An American Cancer Society study finds breast cancer patients who lack insurance, who come from areas with lower education levels, who are African American, or who are older are less likely to get a key diagnostic test to make appropriate treatment decisions. The study finds those groups are ten percent to three times more likely not to receive tests to determine if the breast cancer has spread to axillary (underarm) lymph nodes. An abstract of the study was presented at the American Association for Cancer Research conference on the health disparities, held November 27-30 in Atlanta.
In axillary lymph node dissection, lymph nodes near the tumor are removed and looked at under the microscope. When the lymph nodes show signs of the tumor, there is an increased likelihood that cancer cells have spread through the bloodstream to other parts of the body. This information is an important part of staging and also helps to help guide breast cancer treatment decisions.
American Cancer Society researchers led by Michael Halpern, M.D., Ph.D., investigated factors associated with receipt of lymph node assessment among women with early stage breast cancer using data from the National Cancer Database (NCDB), a hospital-based registry jointly sponsored by the American Cancer Society and American College of Surgeons. Researchers reviewed records for 196,732 women diagnosed with early stage breast cancer from 2003 to 2005. The analysis found that eleven percent of patients overall did not receive any axillary lymph node assessment. Compared to White patients, African Americans were ten percent more likely to receive no axillary lymph node assessments (odds ratio [OR] 1.10, p<0.001). There were no significant differences for Hispanic or other non-White patients.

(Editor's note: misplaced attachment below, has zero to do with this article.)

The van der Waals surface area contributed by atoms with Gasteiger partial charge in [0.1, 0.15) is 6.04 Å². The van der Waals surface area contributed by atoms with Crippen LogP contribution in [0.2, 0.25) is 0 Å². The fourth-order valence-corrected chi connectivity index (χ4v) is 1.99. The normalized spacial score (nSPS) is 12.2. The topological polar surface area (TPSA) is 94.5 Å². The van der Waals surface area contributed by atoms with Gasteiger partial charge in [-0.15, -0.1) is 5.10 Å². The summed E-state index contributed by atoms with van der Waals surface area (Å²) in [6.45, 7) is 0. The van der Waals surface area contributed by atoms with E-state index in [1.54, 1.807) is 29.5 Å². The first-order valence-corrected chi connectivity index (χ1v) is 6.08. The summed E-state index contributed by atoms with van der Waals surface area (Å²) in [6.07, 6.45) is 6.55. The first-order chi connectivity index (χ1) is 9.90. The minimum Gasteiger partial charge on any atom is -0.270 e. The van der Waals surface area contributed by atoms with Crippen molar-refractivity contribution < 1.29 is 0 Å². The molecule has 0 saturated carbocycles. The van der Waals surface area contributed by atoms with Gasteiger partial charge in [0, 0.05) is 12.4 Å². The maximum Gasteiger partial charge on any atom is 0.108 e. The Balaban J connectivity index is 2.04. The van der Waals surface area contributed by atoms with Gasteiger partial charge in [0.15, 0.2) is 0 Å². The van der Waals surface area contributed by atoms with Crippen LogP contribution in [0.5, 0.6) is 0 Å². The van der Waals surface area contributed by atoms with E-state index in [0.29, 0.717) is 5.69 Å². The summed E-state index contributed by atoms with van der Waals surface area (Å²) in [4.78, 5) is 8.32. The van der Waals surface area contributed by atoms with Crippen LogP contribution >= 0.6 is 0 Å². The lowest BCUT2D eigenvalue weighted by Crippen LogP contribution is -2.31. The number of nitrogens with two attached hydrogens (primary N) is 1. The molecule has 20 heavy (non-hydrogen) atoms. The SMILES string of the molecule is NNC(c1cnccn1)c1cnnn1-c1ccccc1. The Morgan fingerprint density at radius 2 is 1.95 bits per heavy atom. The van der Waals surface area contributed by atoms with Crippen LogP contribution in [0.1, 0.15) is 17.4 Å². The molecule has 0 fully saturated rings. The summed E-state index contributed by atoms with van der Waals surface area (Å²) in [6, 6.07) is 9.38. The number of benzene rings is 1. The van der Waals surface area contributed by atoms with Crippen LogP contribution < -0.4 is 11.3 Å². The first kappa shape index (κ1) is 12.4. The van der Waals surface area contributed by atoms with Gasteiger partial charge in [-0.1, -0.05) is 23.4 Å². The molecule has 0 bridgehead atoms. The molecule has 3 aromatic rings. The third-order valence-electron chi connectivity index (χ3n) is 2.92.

Women who were uninsured were 24 percent more likely to have no assessment compared to those with private insurance (OR 1.24, p<0.0005). A similar increase in the likelihood of no assessment was observed for Medicare patients under age 65 (OR 1.29, p<0.0001), while Medicaid patients and Medicare patients 65 and older were not significantly different from those with private insurance.
Patients who resided in zip codes with the lowest education levels were significantly more likely to receive no lymph node assessment compared to those from areas with the highest education levels (OR 1.13, p=0.0001). But the greatest disparities were observed by age group. Patients 62 to 72 years old were 1.1 times a likely to receive no axillary lymph assessment (p<0.01) compared to patients 50 and under, while the oldest patients (age 73 and older) were more than three times as likely (OR 3.30, p<0.0001) not to receive any assessment compared to those 50 and under.
"These results indicate that significant disparities exist in receipt of axillary lymph node assessments among women with early stage breast cancer," said Dr. Halpern, American Cancer Society strategic director of health services research and study co-author. "While treatment guidelines indicate that axillary lymph node assessment may be considered optional in certain patient groups, it remains a key component in determining stage, and thereby both prognosis and appropriate treatment options. Disparity in receipt of this procedure among underserved populations is therefore a concern and requires further study."
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